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Don't blame Marcia; the mistake was mine

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As much as any of us in the media try to be perfect, we make mistakes. Some are factual and normally they are the worst. They can be corrected, of course, but often not until damage is done.

Sometimes, however, a mere typo can be even worse. That is particularly true when that typo comes in a direct quote and on a word that, when written incorrectly, can change the entire dynamic of the quote.

Such was the case in our most recent issue of The Peorian magazine.

There was a typo, which in this case was an incorrect word in place of what was intended, in a quote from Marcia Henry Liebenow, the subject of our Artist in Residence feature. In the story, she was discussing the Peoria Symphony Orchestra, for which she is Concertmaster violinist.

What she said was, "We've been doing some really cool things and the symphony sounds better and better every year."

But in the printed edition of the magazine, the word "symphony" inside that quote came out "sympathy." You can see how it changes the quote; it almost makes it seem as if Marcia was ridiculing the Peoria Symphony, which she most certainly was not.

It got past spell check because sympathy is a real word and it also slipped past all of us here who proofread each story before it is printed. In this case there were four of us and some of us proofed it more than once. Still, it got through and into print.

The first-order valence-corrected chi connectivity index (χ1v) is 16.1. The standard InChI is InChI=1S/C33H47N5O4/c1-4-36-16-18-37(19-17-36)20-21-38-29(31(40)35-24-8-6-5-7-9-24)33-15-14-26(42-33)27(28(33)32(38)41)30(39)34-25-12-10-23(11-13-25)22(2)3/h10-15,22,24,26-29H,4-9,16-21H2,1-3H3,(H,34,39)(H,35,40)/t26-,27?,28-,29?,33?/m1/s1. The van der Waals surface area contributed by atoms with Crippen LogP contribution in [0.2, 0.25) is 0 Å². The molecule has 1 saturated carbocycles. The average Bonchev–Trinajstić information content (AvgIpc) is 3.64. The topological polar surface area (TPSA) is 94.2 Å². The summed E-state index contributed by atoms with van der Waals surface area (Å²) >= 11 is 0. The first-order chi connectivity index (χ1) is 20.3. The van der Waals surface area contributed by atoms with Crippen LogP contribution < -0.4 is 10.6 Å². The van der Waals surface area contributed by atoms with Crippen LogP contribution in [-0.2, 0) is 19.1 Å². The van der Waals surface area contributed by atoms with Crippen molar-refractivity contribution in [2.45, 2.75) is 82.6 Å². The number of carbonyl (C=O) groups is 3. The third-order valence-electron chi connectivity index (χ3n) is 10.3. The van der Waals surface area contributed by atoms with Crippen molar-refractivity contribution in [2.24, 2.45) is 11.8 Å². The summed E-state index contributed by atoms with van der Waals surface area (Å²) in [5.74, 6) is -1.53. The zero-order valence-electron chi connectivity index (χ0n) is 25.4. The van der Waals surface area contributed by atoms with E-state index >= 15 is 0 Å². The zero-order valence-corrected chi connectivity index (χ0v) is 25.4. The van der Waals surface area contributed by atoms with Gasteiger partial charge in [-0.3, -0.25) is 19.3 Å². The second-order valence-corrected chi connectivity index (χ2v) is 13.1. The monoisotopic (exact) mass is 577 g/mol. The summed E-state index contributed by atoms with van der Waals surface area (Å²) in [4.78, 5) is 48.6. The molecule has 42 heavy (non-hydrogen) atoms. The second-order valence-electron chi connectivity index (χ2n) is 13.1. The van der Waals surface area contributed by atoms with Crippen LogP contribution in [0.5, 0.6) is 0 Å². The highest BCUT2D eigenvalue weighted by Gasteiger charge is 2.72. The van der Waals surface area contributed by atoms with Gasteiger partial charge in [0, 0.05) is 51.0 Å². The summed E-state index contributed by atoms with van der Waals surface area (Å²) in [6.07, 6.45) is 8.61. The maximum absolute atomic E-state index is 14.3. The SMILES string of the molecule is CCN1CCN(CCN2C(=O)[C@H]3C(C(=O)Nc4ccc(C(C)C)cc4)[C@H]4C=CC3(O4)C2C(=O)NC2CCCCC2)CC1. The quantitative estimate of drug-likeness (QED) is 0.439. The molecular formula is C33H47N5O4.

I would love to blame it on auto correct but I cannot do that. I don't use auto correct in the software on which I write my stories because any of us who text regularly know how auto correct can mess things up. This was me; my mistake pure and simple. Typing the word "symphony" can easily become "sympathy" when one is typing fast, but that is no excuse, either.

I can tell you quite emphatically I abhor making mistakes of any kind. I beat myself up for them. What makes this one even more of a big deal to me is that Marcia Henry Liebenow, in my opinion, is a class individual. I learned that during the interview when I found her to be humble and unpretentious, which I always appreciate in people who by their talent and deeds could be arrogant but choose not to be.

Further, she was very nice to me when pointing out the mistake and understood when I told her there was no way I could correct it in the printed edition of the magazine.

We will correct the mistake in the flipbook version of the magazine that is here on our website.

To Marcia, I am sorry. To her colleagues in music, especially other Peoria Symphony members and music director George Stelluto, I apologize and assure you it was not Marcia's fault.

I would like to tell you I will never make a mistake again but I am not that naïve. Neither are you. When I do, I will own up to it and correct it.

Paul Gordon is editor of The Peorian. He can be reached at 692-7880 or

About the Author
Paul Gordon is the editor of The Peorian after spending 29 years of indentured servitude at the Peoria Journal Star. He’s an award-winning writer, raconteur and song-and-dance man. He also went to a high school whose team name is the Alices (that’s Vincennes Lincoln High School in Indiana; you can look it up).